The classical city was required to be beautiful while adhering to the rules of decorum, the modern city had to be radiant while organizing its requirements, but the contemporary city must be sustainable while preserving its bend with nature. Since the industrial aera, residential over-crowding and road congestion have necessitated rational reforms that make the city more fluid, heatlthy and natural. Today’s motivations and sustainable development projects are consistent with the areas of discourse.
In Bulgaria, a country in transition, sustainable development discourse is looked upon as an ideological model to be taken into account when integrating the European Union institutions, but it is also one that vaguely harks back to the planing dictates of the previoux regime. This regime pratically destroyed Balkan city frameworks prior to industrial growth. The housing stock in Bulgarian cities tens to be dilapidated and the inhabitants have their hands full provinding for the basic needs of life. Protecting the heritage and the environment is not one of their immediate priorities.
Poland’s eventful history does not predispose its cities and its inhabitants to make heritage protection the highest of their priorities. Large, hastily-bult housing estates, ancient districts, and buldings that denote socialist realism - these three main forms of residential environment are affected in different ways by the erosion of time. The limited resources of home ownership candidates constrain flows, and post-socialist construction merely satisfies those with the highest incomes.
In Russia, the right to housing, not long ago expressed by the Soviet State in square metres per capita, is now confonted with liberalization of the real estate market. The economic transition is not set to reduce de facto inequalities inherited form the former regime. Privatization of part of the rental housing stock and the building of new social housing is coming up against legal difficulties and a lack of financial resources.
In response to a trand that is making the heritage into a short-term investment, there is a concerted effort towards a non-monetary relationship with the heritage. But this community initiative is also caught up with privatization strategies that reduce the common heritage to the assets of just a few. Conflicts betwenn private and public interests are being played out right at the heart of sustainable development strategies in a context of quickening time.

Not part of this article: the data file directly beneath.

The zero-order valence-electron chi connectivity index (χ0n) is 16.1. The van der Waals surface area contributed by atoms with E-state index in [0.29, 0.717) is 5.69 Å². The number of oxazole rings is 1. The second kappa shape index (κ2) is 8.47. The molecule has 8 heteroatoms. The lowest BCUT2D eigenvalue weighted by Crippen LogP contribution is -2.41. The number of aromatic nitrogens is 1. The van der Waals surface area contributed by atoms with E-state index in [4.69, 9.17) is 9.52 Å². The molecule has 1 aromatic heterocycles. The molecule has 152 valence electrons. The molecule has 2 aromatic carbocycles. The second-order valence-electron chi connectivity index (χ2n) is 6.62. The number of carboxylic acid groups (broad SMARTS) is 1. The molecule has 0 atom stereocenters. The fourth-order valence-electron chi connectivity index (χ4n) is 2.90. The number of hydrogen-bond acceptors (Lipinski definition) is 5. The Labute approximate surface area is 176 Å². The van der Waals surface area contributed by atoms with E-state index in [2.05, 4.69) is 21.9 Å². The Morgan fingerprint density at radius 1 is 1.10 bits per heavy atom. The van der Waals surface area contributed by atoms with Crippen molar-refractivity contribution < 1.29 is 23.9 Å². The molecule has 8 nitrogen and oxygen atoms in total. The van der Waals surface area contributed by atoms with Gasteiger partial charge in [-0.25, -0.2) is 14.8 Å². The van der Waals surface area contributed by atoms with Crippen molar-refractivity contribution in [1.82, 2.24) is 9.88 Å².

The rules or urban planning law establish the assets that society feels it must protect from the ravages of time. Future-oriented public choices, justified by the sustainable development challenge, have not yet been given a specific legal framawork. But the arsenal of legislation and procedures for operational urban planning offers a variety of tools for a long-term commitment.
The protection of monuments and sites, which was long the preserve of republican elites, has gradually been extended to encompass many urban activities under the impulse of the associations. Demolition of decrepit, poverty-stricken areas and some industrial buildings gives a veiled indication of the interests invested in safeguarding the heritage. No doubt the discourse of the common good and the sustainable city that goes together with an enlarged heritage core obscures the selective conservation chices being made.
The local authorities of the fast-growing capital of Escuador, Quito, in their efforts to protect the natural environment, are coming up against a problem of illegal settlements of poor households ont the city’s woodland slopes, its essential green lungs. The extent of public condemnation of the encroachment on the slopes by squatter settlements is only equalled by the discretion of the reactions to prestige buildings that are also appropriating these quality spaces.